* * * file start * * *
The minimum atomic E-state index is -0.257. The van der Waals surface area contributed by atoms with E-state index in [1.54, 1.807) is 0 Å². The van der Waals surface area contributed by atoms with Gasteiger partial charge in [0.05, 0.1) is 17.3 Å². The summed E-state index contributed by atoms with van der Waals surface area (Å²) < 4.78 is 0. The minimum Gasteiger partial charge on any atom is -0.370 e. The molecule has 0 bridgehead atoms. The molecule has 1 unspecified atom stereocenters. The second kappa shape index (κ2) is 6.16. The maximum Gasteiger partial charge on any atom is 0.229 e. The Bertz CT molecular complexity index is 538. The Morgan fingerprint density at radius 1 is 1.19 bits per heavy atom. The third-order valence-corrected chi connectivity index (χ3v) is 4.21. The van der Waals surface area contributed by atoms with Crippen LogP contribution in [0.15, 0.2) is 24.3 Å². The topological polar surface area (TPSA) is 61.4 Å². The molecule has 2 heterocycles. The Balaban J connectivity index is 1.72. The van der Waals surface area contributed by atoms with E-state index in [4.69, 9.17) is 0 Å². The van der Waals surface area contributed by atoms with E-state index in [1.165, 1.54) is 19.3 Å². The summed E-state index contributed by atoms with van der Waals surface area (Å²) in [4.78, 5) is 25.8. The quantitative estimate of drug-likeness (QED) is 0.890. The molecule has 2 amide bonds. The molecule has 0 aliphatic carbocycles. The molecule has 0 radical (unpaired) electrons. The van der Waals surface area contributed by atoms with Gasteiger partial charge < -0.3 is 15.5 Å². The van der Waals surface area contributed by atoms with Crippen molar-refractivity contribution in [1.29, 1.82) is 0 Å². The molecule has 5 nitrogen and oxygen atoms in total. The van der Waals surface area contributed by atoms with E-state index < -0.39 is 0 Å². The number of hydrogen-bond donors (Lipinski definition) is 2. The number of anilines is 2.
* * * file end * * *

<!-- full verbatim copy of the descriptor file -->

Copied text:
The minimum atomic E-state index is -0.257. The van der Waals surface area contributed by atoms with E-state index in [1.54, 1.807) is 0 Å². The van der Waals surface area contributed by atoms with Gasteiger partial charge in [0.05, 0.1) is 17.3 Å². The summed E-state index contributed by atoms with van der Waals surface area (Å²) < 4.78 is 0. The minimum Gasteiger partial charge on any atom is -0.370 e. The molecule has 0 bridgehead atoms. The molecule has 1 unspecified atom stereocenters. The second kappa shape index (κ2) is 6.16. The maximum Gasteiger partial charge on any atom is 0.229 e. The Bertz CT molecular complexity index is 538. The Morgan fingerprint density at radius 1 is 1.19 bits per heavy atom. The third-order valence-corrected chi connectivity index (χ3v) is 4.21. The van der Waals surface area contributed by atoms with Crippen LogP contribution in [0.15, 0.2) is 24.3 Å². The topological polar surface area (TPSA) is 61.4 Å². The molecule has 2 heterocycles. The Balaban J connectivity index is 1.72. The van der Waals surface area contributed by atoms with E-state index in [4.69, 9.17) is 0 Å². The van der Waals surface area contributed by atoms with E-state index in [1.165, 1.54) is 19.3 Å². The summed E-state index contributed by atoms with van der Waals surface area (Å²) in [4.78, 5) is 25.8. The quantitative estimate of drug-likeness (QED) is 0.890. The molecule has 2 amide bonds. The molecule has 0 aliphatic carbocycles. The molecule has 0 radical (unpaired) electrons. The van der Waals surface area contributed by atoms with Gasteiger partial charge < -0.3 is 15.5 Å². The van der Waals surface area contributed by atoms with Crippen molar-refractivity contribution in [1.29, 1.82) is 0 Å². The molecule has 5 nitrogen and oxygen atoms in total. The van der Waals surface area contributed by atoms with E-state index < -0.39 is 0 Å². The number of hydrogen-bond donors (Lipinski definition) is 2. The number of anilines is 2.